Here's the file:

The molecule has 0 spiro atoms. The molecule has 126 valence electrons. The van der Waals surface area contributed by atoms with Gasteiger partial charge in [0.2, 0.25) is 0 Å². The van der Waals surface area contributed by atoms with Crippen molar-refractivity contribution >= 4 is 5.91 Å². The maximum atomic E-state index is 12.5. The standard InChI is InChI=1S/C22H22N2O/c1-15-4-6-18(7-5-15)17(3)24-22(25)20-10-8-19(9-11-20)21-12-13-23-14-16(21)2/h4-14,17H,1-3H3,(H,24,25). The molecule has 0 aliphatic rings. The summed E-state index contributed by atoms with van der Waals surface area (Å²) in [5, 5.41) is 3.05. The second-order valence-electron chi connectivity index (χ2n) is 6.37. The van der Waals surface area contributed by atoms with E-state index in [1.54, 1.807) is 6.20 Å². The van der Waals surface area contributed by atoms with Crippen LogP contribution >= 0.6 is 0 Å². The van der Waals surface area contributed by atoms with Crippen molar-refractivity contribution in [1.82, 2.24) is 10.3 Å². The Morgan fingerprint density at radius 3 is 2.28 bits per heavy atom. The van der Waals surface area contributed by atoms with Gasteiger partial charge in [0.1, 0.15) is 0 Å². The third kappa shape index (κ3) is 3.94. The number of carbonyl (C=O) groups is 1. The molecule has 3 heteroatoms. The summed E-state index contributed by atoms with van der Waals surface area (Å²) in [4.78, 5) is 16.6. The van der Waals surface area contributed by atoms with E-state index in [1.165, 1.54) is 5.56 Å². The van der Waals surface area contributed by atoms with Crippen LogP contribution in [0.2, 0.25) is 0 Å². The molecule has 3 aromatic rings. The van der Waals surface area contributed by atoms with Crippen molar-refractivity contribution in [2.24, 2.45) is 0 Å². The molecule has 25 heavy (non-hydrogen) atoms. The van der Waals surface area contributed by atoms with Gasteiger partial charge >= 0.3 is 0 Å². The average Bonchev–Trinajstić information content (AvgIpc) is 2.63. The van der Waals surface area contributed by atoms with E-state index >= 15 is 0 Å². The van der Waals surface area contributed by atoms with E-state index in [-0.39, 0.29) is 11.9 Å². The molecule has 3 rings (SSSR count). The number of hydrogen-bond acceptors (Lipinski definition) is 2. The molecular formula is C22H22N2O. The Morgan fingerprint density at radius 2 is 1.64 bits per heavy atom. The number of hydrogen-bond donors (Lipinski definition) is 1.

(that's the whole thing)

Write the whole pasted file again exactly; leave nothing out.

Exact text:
The molecule has 0 spiro atoms. The molecule has 126 valence electrons. The van der Waals surface area contributed by atoms with Gasteiger partial charge in [0.2, 0.25) is 0 Å². The van der Waals surface area contributed by atoms with Crippen molar-refractivity contribution >= 4 is 5.91 Å². The maximum atomic E-state index is 12.5. The standard InChI is InChI=1S/C22H22N2O/c1-15-4-6-18(7-5-15)17(3)24-22(25)20-10-8-19(9-11-20)21-12-13-23-14-16(21)2/h4-14,17H,1-3H3,(H,24,25). The molecule has 0 aliphatic rings. The summed E-state index contributed by atoms with van der Waals surface area (Å²) in [5, 5.41) is 3.05. The second-order valence-electron chi connectivity index (χ2n) is 6.37. The van der Waals surface area contributed by atoms with E-state index in [1.54, 1.807) is 6.20 Å². The van der Waals surface area contributed by atoms with Crippen LogP contribution >= 0.6 is 0 Å². The van der Waals surface area contributed by atoms with Crippen molar-refractivity contribution in [1.82, 2.24) is 10.3 Å². The Morgan fingerprint density at radius 3 is 2.28 bits per heavy atom. The van der Waals surface area contributed by atoms with Gasteiger partial charge in [0.1, 0.15) is 0 Å². The third kappa shape index (κ3) is 3.94. The number of carbonyl (C=O) groups is 1. The molecule has 3 heteroatoms. The summed E-state index contributed by atoms with van der Waals surface area (Å²) in [4.78, 5) is 16.6. The van der Waals surface area contributed by atoms with E-state index in [1.165, 1.54) is 5.56 Å². The van der Waals surface area contributed by atoms with Crippen LogP contribution in [0.2, 0.25) is 0 Å². The molecule has 3 aromatic rings. The van der Waals surface area contributed by atoms with Crippen molar-refractivity contribution in [2.24, 2.45) is 0 Å². The molecule has 25 heavy (non-hydrogen) atoms. The van der Waals surface area contributed by atoms with Gasteiger partial charge >= 0.3 is 0 Å². The average Bonchev–Trinajstić information content (AvgIpc) is 2.63. The van der Waals surface area contributed by atoms with E-state index >= 15 is 0 Å². The van der Waals surface area contributed by atoms with E-state index in [-0.39, 0.29) is 11.9 Å². The molecule has 3 rings (SSSR count). The number of hydrogen-bond acceptors (Lipinski definition) is 2. The molecular formula is C22H22N2O. The Morgan fingerprint density at radius 2 is 1.64 bits per heavy atom. The number of hydrogen-bond donors (Lipinski definition) is 1.